Posted on July 30, 2013 in Archive

The most complex thing about digital books? Pricing

30Jul

The market for digital books is quickly growing and evolving, and as it does, publishers and retailers are starting to accumulate enough data to notice some important emerging trends.

Even though statistics concerning digital book sales are still quite scarce – at least to the public eye –industry professionals have access to information that indicates that each year, the average price of self-published digital books is decreasing on a global scale.

According to chief content officer at Kobo, Michael Tamblyn, the price of traditionally published digital books remains fairly consistent, while self-published authors continually reduce the price of their digital books.

Considering around 20% of Kobo’s sales come from self-published authors, this trend has a significant impact on their business model.

Kobo and other publishers and retailers are aware that pricing strategies from a few years ago aren’t relevant anymore, and that they need to be updated according to these new trends.

In contrast to Tamblyn’s claims, Dan Lubart, founder of technology services company Iobyte Solutions and sales analytic at HarperCollins, suggests that the average price of traditionally published digital books is also dropping.

However, this data, which he presented at the Publishers Launch conference in May, was limited to the US and wasn’t indicative of global trends.

Unfortunately a lot of industry commentators are always so concerned with what is happening in America that they forget to look at trends from around the world.

The average price of a digital book varies significantly across international markets.

For example, the average selling price of a Kobo digital book in America is USD $7.20, in Canada it’s USD $8.12, and in the UK, it’s just USD $5.76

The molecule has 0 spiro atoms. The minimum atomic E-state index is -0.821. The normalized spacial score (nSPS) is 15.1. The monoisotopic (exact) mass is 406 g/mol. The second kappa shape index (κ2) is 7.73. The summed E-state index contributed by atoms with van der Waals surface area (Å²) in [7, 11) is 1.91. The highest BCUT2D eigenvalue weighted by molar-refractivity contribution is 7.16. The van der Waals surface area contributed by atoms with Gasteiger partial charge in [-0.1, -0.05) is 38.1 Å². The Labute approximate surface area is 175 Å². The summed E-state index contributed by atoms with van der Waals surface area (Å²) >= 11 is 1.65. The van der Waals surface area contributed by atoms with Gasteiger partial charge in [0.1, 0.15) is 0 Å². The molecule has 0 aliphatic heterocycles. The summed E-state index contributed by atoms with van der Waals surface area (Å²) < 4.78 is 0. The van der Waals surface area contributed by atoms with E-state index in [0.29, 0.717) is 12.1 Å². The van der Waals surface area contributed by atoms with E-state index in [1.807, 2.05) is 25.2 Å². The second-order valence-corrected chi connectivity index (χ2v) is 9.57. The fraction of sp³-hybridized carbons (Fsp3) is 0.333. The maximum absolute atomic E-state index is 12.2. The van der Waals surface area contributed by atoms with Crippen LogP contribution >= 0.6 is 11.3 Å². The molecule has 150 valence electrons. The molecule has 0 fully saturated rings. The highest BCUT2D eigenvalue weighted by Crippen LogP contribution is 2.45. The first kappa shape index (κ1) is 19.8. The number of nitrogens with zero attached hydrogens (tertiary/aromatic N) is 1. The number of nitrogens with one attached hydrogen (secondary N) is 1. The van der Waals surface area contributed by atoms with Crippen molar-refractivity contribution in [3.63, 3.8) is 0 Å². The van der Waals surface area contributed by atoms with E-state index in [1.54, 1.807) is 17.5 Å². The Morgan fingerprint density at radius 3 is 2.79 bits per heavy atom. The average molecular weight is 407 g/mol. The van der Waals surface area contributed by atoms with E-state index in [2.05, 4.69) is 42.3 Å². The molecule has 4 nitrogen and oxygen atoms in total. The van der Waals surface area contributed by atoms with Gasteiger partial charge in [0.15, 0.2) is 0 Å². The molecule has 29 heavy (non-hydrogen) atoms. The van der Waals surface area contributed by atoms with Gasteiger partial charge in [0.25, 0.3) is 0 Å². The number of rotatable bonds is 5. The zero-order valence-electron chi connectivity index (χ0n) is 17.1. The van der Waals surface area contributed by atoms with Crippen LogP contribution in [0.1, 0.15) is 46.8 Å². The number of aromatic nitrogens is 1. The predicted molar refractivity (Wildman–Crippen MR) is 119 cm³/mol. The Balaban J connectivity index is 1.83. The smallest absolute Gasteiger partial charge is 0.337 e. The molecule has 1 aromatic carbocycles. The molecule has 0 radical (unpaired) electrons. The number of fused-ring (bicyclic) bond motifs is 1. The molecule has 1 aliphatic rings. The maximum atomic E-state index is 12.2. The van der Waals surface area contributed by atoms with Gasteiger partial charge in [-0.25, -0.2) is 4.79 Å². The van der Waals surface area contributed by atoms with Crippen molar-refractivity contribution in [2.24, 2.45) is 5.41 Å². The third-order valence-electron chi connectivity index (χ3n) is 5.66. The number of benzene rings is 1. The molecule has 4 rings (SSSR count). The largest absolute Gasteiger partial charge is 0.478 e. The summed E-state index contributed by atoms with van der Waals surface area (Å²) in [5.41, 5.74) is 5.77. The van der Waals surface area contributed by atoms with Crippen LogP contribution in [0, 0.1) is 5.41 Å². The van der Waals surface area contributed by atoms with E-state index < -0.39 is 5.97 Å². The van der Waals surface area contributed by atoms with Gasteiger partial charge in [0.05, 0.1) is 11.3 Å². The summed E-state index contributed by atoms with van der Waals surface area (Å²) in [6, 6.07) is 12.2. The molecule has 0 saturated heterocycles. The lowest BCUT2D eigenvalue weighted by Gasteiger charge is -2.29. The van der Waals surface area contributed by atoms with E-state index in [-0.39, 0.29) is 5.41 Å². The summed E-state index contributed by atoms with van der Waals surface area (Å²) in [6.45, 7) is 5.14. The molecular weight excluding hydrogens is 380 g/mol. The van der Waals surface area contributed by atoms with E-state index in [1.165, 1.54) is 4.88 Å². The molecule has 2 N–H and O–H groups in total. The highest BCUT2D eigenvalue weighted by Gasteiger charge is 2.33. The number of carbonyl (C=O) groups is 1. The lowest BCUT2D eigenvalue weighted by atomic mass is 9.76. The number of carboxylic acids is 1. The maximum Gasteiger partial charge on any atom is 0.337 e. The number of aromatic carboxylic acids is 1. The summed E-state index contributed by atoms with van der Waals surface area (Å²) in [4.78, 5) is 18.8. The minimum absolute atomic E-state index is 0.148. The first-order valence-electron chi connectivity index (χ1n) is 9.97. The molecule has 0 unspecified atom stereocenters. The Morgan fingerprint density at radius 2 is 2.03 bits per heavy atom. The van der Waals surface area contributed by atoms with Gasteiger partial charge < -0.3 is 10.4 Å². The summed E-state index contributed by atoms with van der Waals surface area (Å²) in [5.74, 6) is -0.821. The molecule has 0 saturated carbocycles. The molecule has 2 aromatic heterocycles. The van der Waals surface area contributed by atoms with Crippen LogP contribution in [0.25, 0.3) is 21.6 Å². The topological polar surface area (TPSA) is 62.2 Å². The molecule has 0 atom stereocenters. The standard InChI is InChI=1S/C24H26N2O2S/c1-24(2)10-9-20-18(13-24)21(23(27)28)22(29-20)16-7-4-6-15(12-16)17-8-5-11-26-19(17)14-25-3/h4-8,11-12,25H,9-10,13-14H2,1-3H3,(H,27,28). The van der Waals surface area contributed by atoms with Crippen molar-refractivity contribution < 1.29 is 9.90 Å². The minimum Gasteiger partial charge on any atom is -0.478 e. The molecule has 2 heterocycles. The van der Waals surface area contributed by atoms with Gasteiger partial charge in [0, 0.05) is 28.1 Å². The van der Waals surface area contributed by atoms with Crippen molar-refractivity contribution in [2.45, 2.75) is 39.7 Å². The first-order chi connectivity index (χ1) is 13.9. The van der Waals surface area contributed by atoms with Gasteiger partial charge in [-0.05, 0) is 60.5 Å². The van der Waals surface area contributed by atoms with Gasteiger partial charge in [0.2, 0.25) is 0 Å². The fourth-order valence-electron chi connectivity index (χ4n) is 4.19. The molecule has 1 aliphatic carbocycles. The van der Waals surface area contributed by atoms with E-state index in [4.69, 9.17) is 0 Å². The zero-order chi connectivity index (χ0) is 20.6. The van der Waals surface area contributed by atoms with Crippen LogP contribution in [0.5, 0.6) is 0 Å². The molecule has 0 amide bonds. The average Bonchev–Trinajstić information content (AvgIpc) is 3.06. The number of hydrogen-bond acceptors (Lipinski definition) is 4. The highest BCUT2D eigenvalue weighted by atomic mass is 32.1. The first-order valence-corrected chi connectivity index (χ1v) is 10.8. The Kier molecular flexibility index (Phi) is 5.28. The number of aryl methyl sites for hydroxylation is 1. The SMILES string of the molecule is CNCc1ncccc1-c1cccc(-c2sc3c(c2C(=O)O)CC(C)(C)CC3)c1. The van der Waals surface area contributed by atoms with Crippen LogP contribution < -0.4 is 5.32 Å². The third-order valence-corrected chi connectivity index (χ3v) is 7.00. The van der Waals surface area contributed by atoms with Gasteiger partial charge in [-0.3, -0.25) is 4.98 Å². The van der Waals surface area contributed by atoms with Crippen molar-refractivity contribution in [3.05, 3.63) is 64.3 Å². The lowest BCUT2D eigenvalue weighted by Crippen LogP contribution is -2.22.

At the moment, the UK leads the US when it comes to discounting books, and has the most competitive digital book market in the English speaking world.

Josh Schanker, founder of a website called BookBub, which informs members about digital book sales, says that experimenting with temporary sale prices can have positive outcomes for publishers.

Although traditional publishers are more likely to keep their prices stagnant, some have been mimicking self-published authors and offering their titles at a discounted price, for a limited time.

According to Schanker, the greater the discount, the greater the response rate.

Books discounted by 90-99% attract 300% more clicks and purchases than those discounted by 60%.

And if that’s not incentive enough… digital books most significantly discounted tend to sell more copies once they return to full price.

Selling cheap books, or giving them away for free, allows readers to experience new authors.

And when they find an author they like, they generally go back for more.

Discounting books to attract customers is an interesting idea, and in light of Schanker’s statistics, an effective marketing strategy.

Cheap or free digital books might even have more potential to attract readers to a new author than a new digital bookshop.

Between July 2012 and March 2013, Sony’s UK store ran a promotion where it sold digital books for just USD $0.30

While Kindle UK and some other retailers matched these prices, Kobo didn’t, but what’s interesting is that Tamblyn said they didn’t notice any difference to their sales.

People seem to be loyal to their digital book retailers and aren’t affected by discounted prices at competing stores, even when the books on sale aren’t in a proprietary format.

On top of that, evidence suggests that giving away books for free only really helps authors who are already well known or successful.

Suw Charman-Anderson – a journalist, cum author – tells the story of her debut novella, which she made available for free download as well as selling at a low price through Amazon.

23,180 people downloaded her book, but only 782 (roughly 3%) committed to paying the small sum of  £1.50

What these figures indicate is that even though people were interested in reading her work, not many were prepared to part with their money for an unknown, first-time author.

And in today’s uncertain economic climate, this story would be quite common for new and developing authors.

Evidently, free isn’t always the best option for everyone.

Sometimes selling digital books at a discounted price is a more economical choice, because any profit, even if it is only a few cents per book, is better than none at all.